Religion and law

Back in Moscow where the weather is rainy and foggy, but life is full of colours.

Yesterday, our first full day here started with a discussion over breakfast about the roots of administrative theory in European and Central Asian countries. It seems that Max Weber, with his ideal type bureaucracy, has had predecessors in Islamic theorists, who also dealt with the best way of organizing public administration.

Next, we visited a mosque to get a better understanding of the religious aspects of migrant life. It was interesting to hear teaching about proper behaviour with regard to propiska (residence permit). ‘Before entering a home, a good Muslim asks for a permission to enter for three times’, the sermon advised. The believers were reminded that they should focus less on complaining, and instead worry more about their own choices in accordance with their religion. It seems that both the practical role of religious institutions in Russia, as well as the different legal traditions of sending countries need attention in our research.

Later we were provided a first-hand possibility to observe an important side of our research topic. While sitting in a popular restaurant to have lunch, we witnessed an investigative operation by Moscow law enforcement authorities, who ordered all present to stay put and provide identification. In the end, the situation was resolved peacefully and our passports were not checked. However, we felt the tension of persons under suspicion. At the same time, one also wonders about the complexities of law-enforcement as well.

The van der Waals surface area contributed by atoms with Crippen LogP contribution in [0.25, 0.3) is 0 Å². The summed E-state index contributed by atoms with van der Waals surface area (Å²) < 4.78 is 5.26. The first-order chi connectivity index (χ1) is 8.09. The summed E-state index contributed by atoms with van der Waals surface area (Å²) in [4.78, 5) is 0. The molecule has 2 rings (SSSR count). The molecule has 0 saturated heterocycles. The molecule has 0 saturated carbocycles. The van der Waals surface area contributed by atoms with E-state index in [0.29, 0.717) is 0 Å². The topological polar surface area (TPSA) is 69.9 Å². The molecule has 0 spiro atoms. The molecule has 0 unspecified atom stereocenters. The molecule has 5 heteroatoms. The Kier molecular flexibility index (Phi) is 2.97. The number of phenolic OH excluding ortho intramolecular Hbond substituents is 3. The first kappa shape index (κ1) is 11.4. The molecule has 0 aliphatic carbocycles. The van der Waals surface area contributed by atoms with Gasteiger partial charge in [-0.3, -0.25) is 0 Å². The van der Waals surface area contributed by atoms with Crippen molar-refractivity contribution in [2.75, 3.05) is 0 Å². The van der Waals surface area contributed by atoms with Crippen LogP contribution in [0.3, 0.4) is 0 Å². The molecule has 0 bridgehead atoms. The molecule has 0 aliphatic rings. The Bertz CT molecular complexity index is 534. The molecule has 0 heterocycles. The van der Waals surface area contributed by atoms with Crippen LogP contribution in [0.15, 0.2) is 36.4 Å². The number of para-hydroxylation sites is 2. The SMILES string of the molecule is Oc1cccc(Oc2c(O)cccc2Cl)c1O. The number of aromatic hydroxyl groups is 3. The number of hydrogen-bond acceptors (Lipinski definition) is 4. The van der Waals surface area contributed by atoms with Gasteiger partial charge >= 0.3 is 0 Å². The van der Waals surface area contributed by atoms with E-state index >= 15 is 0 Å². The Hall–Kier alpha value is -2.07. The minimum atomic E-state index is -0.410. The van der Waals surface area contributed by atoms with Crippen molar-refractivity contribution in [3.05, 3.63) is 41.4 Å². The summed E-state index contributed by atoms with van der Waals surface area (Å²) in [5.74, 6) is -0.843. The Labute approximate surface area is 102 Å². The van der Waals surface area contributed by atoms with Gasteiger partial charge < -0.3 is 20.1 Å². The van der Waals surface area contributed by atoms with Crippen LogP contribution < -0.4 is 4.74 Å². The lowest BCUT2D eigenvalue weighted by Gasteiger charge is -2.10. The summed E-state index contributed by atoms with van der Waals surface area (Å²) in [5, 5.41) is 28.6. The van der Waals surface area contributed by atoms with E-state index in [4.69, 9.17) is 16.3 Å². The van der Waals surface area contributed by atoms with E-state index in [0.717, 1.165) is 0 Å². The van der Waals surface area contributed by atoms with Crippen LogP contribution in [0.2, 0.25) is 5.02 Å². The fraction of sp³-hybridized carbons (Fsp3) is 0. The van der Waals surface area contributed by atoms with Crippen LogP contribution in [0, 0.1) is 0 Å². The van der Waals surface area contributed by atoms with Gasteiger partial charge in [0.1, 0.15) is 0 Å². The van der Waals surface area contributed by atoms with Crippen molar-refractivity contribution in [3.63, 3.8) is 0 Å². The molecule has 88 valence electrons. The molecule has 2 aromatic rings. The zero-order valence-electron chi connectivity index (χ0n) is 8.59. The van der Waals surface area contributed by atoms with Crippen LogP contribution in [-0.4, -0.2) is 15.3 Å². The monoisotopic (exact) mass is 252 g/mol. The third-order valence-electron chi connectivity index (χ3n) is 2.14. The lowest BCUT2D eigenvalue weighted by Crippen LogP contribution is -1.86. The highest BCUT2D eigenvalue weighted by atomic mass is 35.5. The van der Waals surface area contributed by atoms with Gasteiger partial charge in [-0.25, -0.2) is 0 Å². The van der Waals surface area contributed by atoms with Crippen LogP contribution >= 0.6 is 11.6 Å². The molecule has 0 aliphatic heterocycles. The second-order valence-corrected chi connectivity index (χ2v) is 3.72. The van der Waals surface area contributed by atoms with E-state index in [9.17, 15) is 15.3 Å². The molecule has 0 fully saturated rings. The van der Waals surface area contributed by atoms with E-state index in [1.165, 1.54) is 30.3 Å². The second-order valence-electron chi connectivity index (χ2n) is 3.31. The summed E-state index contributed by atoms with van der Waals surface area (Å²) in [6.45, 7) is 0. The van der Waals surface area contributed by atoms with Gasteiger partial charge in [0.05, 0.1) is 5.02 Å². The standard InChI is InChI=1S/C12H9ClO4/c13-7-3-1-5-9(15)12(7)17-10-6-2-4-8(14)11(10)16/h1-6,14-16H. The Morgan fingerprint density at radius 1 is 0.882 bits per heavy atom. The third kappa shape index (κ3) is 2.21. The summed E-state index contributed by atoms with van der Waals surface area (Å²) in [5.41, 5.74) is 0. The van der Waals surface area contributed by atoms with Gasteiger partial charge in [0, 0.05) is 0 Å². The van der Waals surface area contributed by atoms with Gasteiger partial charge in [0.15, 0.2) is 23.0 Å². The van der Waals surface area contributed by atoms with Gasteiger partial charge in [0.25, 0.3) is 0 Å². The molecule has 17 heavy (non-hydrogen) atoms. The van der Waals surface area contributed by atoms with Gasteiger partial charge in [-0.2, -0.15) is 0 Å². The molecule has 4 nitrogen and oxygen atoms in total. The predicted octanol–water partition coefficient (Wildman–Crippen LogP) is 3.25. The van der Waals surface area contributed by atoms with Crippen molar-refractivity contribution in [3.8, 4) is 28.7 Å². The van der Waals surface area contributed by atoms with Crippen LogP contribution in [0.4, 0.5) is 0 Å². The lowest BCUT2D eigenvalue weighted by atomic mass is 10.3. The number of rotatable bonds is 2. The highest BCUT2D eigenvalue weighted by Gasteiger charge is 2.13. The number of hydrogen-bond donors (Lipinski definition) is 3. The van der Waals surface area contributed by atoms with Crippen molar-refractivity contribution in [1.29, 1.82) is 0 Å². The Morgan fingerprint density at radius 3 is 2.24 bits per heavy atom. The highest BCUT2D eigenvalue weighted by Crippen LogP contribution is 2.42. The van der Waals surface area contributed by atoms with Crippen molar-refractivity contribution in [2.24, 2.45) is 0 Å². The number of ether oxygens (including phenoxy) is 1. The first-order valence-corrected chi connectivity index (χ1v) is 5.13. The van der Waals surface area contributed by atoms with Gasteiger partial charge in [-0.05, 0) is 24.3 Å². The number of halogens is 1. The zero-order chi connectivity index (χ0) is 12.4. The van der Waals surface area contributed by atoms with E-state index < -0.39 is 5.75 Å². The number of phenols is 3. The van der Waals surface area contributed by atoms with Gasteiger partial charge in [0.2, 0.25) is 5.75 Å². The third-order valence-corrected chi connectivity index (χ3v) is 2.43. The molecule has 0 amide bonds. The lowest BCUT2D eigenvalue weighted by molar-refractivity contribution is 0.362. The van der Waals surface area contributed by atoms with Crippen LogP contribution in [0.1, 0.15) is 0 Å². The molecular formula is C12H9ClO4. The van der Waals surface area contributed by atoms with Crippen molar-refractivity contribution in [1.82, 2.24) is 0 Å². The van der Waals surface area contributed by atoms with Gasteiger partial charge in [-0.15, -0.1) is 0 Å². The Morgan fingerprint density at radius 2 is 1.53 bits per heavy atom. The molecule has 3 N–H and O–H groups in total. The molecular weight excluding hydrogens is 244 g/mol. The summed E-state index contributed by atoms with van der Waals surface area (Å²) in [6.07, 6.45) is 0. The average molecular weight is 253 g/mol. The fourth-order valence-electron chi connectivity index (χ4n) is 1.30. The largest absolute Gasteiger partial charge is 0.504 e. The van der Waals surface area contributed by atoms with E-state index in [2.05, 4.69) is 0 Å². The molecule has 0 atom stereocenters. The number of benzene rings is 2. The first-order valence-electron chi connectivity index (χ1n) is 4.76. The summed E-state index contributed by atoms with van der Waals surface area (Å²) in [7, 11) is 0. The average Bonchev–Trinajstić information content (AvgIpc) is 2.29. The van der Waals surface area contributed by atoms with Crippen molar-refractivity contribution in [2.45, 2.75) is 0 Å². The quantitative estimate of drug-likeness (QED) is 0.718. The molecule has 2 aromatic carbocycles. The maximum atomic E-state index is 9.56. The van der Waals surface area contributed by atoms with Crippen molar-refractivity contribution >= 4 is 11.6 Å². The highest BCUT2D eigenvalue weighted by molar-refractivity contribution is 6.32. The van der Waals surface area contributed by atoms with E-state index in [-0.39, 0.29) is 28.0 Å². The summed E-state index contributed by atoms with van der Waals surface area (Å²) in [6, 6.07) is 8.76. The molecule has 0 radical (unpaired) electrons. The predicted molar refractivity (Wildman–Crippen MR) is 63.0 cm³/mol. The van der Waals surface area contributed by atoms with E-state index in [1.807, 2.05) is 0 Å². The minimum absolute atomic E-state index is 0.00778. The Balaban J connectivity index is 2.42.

All in all, an interesting start for our second field work period!

Legal culture and integration

Summer break is almost here! It is time to relax a little bit before we start preparing for our next field work trip to Moscow.

On the 13th-15th of May, Prague hosted the third European Summit (http://praguesummit.eu/) in the beautiful Lobkowicz Castle. In this third gathering of academics, think tank experts, civil servants and politicians, topics included also migration. The panels gave unanimous support to successful integration as the key to societal security in the EU, where member states have different political and social histories with regard to migration.

Our project deals with one dimension of integration in Russia, which is micro level integration to a new legal culture. A simple definition of legal integration at this level sees it as a learning experience in which new arrivals accept and follow new norms and regulations. We also use this definition in our effort, as we look at the rules, which govern migration and Russian labour market, and examine what these rules are, how they are enforced and followed. However, we are also looking beyond the fast changing surface by examining how migrant communities contribute more generally to the shaping of the legal environment in Russian communities and institutions.

This is also a reason for our interdisciplinary approach. As we examine ‘living law’ vis-á-vis ‘law in books’, we do not separate different ways of looking at the law, often used in academic studies. The perspectives of ‘law in’, ‘law and’ and ‘law as’ will be included in our analysis. Examination of migration to Russia  would be articifial without taking into account the historical legacies of the post-Soviet regions. Our key methods include ethnography which is  connected to the empirical tradition of legal-sociology. It underlines the relationship between law and society and utilizes both social and legal theories in analysis. In addition, we try to understand how migrants, who live in the intersection of different legal cultures, construct the meaning of law  in their new Russian surroundings. This implies that we try to find out what kinds of understandings of societal life their legal thinking includes.